Authors: Daisy Prescott
Tags: #romantic comedy, #short story, #humorous fiction, #modern love story, #contemporary romance, #women's fiction
Life rarely gives second chances.
With the help of meddling friends, the world's largest burrowing clam, and a hot lumberjack, Maggie Marrion and Gil Morrow got their second chance at love in
Geoducks Are for Lovers.
Now living together, they're discovering that sometimes the second time around, especially when it comes to sex, is better than the first. Or can be with the help of magical blue pills.
Is a trip to the ER worth it for a night of wild sex at forty?
is intended for mature audiences, 18 and up, because it contains middle age people kissing, recreational prescription drug use, and outdated references to the late 20
Modern Love Story Short
takes place chronologically at the beginning of Modern Love Story #2.
Also by Daisy Prescott
Modern Love Stories:
(a boxed set of Ready to Fall & Confessions of a Reformed Tom Cat)
Modern Love Story Shorts:
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Copyright © Daisy Prescott 2014, All rights reserved.
No part of this book may be reproduced or transmitted in any form without written permission from the publisher, except by a reviewer who may quote brief passages for review purposes.
This book is a work of fiction. Names, characters, businesses, organizations, places, events, and incidents are the product of the author’s imagination or are used fictitiously. Any resemblance to actual persons, living or dead, events or locales is entirely coincidental.
Cover Design by Daisy Prescott
Front Cover Photo: Colourbox.com
First Digital Edition August 2014
Saturday night …
“I’ll take it if you want.”
“Only if you want to. No pressure from me.” Maggie looked down at the little blue pills still safely ensconced in their silvery packet.
“I could be up for it.”
I smiled at her. “What’s the worst that can happen?” I ran my hand over her hair.
“A never-ending erection? A trip to the ER, and the embarrassment of having to tell a doctor what’s wrong with you?”
“If that happens, you have to promise never to breathe a word of it to anyone.”
“So you’re willing to risk all that for a roll in the hay?” Amusement colored her question.
“Sure, as long as no actual hay is involved.”
“Okay, bottoms up!” She handed me a blue tablet and the glass of water from my nightstand.
“Pun intended?” I knew my sly smile matched the devilish glint in my eyes.
Cardboard boxes and plastic bins cluttered the downstairs of Gil’s house. I’d been spending more and more time here since the reunion. Last weekend, we’d finally gone to the island and loaded two cars full of boxes, which contained more kitchen stuff than clothes. Or shoes. Luckily, Gil had bachelor cupboards and closets. I teased him about his limited collection of mismatched bowls, pint glasses and single cookie sheet, but I was delighted for all the extra space. His constant reminders that his house was now our house made me happy in a way I’d never imagined six months ago. My beloved stainless steel stand mixer sat on the counter next to his deluxe coffee/espresso machine.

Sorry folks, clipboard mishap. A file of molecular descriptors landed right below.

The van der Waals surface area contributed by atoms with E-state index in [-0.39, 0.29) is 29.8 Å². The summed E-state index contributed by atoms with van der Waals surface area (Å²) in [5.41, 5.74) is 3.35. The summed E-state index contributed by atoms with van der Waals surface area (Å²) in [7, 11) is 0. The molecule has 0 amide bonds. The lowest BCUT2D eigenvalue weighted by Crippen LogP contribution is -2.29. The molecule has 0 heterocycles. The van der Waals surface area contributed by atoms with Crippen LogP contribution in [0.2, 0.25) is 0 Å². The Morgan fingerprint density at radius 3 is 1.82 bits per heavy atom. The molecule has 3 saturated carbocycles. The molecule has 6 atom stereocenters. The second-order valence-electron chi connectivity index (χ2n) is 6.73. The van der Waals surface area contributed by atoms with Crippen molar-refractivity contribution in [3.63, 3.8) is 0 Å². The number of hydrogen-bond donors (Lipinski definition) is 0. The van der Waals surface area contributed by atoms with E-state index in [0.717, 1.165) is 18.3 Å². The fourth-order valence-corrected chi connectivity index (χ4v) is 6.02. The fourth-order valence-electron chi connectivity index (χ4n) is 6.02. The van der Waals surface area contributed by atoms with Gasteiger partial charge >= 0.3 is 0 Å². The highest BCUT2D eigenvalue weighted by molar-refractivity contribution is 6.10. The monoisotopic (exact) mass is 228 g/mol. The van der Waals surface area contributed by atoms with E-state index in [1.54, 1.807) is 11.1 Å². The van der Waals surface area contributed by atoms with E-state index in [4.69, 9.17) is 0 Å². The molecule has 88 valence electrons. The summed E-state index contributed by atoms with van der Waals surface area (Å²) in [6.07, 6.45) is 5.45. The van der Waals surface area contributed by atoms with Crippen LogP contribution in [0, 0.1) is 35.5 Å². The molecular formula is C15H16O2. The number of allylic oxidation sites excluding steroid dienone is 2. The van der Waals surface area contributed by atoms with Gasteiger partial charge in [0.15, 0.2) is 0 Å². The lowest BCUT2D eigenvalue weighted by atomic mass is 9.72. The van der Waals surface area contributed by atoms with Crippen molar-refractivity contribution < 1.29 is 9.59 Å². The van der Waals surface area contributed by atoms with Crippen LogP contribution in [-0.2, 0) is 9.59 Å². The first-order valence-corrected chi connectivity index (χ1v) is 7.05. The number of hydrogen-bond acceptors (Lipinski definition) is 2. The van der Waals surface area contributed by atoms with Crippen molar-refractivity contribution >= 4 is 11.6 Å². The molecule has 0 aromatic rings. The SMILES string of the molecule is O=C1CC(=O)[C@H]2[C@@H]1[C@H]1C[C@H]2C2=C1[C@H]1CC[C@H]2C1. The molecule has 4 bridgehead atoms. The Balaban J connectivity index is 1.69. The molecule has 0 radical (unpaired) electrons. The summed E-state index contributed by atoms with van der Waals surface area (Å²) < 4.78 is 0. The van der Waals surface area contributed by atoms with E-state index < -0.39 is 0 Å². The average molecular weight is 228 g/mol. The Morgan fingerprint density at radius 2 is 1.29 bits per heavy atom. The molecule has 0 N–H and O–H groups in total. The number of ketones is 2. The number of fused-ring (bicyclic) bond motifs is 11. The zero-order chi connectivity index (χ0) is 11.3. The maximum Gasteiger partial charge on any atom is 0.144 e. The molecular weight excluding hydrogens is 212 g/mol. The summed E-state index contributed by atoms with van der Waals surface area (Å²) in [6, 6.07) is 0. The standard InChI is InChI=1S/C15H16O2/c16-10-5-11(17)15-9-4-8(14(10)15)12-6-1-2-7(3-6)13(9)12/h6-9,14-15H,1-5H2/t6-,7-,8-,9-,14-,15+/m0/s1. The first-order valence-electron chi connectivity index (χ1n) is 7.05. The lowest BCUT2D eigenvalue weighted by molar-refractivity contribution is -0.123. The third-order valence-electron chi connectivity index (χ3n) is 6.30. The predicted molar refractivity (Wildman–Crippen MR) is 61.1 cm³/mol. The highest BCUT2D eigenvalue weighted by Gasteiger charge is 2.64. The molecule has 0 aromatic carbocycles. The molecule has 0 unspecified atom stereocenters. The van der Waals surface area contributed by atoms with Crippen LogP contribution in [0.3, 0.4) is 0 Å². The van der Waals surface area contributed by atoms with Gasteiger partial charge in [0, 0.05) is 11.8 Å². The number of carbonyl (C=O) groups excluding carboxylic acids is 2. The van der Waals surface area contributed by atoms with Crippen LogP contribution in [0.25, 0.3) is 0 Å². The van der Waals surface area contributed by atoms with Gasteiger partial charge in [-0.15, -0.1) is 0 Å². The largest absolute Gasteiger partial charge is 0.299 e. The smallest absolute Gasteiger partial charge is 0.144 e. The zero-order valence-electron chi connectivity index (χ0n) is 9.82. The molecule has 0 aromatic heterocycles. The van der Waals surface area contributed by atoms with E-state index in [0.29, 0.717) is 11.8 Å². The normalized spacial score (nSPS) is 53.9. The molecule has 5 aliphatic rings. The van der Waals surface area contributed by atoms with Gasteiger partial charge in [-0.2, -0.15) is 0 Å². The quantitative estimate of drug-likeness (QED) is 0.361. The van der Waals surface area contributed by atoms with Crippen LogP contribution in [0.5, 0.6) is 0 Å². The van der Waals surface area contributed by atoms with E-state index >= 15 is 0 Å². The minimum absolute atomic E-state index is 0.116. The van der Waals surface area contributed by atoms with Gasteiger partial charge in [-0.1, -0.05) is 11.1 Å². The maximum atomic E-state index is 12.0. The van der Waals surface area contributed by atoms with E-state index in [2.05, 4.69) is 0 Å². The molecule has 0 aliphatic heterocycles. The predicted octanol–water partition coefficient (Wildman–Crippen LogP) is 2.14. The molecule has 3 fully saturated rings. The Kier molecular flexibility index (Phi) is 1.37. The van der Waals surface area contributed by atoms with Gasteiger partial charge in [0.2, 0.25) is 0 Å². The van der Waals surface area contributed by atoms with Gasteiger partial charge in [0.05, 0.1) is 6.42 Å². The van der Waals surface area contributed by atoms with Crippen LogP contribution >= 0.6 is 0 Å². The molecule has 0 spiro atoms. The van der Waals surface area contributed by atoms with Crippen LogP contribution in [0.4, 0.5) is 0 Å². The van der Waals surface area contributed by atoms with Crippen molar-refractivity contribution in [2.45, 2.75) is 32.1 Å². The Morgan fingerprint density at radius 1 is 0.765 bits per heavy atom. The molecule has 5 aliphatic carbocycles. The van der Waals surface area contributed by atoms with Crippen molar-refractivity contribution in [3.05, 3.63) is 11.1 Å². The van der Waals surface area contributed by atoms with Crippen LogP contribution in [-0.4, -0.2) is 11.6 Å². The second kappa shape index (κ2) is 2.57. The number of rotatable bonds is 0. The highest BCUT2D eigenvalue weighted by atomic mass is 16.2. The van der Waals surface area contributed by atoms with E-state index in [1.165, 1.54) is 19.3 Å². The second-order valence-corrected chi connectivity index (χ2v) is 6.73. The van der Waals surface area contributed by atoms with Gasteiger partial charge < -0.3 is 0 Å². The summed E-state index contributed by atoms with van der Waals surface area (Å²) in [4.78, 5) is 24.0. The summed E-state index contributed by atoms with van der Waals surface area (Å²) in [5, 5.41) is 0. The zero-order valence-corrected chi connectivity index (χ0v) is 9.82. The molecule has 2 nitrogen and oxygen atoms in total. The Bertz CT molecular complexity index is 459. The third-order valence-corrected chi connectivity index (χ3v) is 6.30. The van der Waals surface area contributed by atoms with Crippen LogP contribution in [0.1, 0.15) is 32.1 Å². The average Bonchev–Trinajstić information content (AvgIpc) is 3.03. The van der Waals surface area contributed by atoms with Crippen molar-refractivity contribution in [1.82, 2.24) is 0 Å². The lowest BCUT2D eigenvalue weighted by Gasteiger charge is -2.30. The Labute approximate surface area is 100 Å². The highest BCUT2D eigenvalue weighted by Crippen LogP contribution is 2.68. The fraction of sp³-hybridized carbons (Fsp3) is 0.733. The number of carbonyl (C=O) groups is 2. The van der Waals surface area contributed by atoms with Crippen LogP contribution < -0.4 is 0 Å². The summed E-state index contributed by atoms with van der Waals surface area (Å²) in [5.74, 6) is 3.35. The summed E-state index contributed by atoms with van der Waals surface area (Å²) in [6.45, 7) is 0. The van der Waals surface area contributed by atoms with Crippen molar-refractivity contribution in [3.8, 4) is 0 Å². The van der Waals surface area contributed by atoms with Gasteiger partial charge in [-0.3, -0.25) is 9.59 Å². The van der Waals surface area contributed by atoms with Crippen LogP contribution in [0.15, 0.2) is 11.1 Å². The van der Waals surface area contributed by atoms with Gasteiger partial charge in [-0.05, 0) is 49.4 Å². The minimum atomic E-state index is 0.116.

“Why does anyone need so many glass jars?” he asked, emptying one of my boxes, glass clinking against glass.
“Why does anyone need so many pint glasses?” I gestured at the open cabinet.
“Beer, water, gin & tonics … iced tea.” He smiled. “Want me to go on?”
“You’ve covered four of the major beverage groups.”
“I have wine glasses, too.”
“It looks like you’ve done all your shopping in the gift shops of micro-breweries and wineries.”
“And that’s a bad thing?” His chuckle was low and settled deep under my skin.
“Not at all.” I set my Mason jars alongside his collection on the shelf.
“Are you smiling at the cupboard?” He stood behind me and wrapped his arms around my waist.
I tried and failed to temper my grin. “I am. I’m remembering the first time we shared a kitchen.” I wondered if we’d still dance to “Call Me Al” in this kitchen the way we had all those years ago.
“Listen Betty, college didn’t count.” Gil’s chest rumbled with his laughter against my back. He’d remembered too. “Plus, we had housemates.”
“We were friends.”
“Without benefits.” He swept my hair down my back.
“We were friends.”
“We were silly youth who thought we knew everything and had all the time in the world to let things unfold.” He kissed the top of my head.
“Silly, stupid girl.” I couldn’t argue with him. My smile returned thinking about this moment and this life, and how unexpected and right it felt to be here.
“It’s ridiculous how happy I am right now.” I pulled his hand to my lips and kissed the back.
“Happy enough for pie making?”
“Is this a euphemism or real pie, involving filling?”
His arms tightened around me and he dragged his scruff over the skin between the collar of my sweater and my jaw. I shivered. Oh, two could play at this game. I arched my back and rubbed my ass against his jeans.
“Filling could apply to either.” His fingers slid closer to my breasts. “I love your pie. What kind is up to you.”
“You said it first.”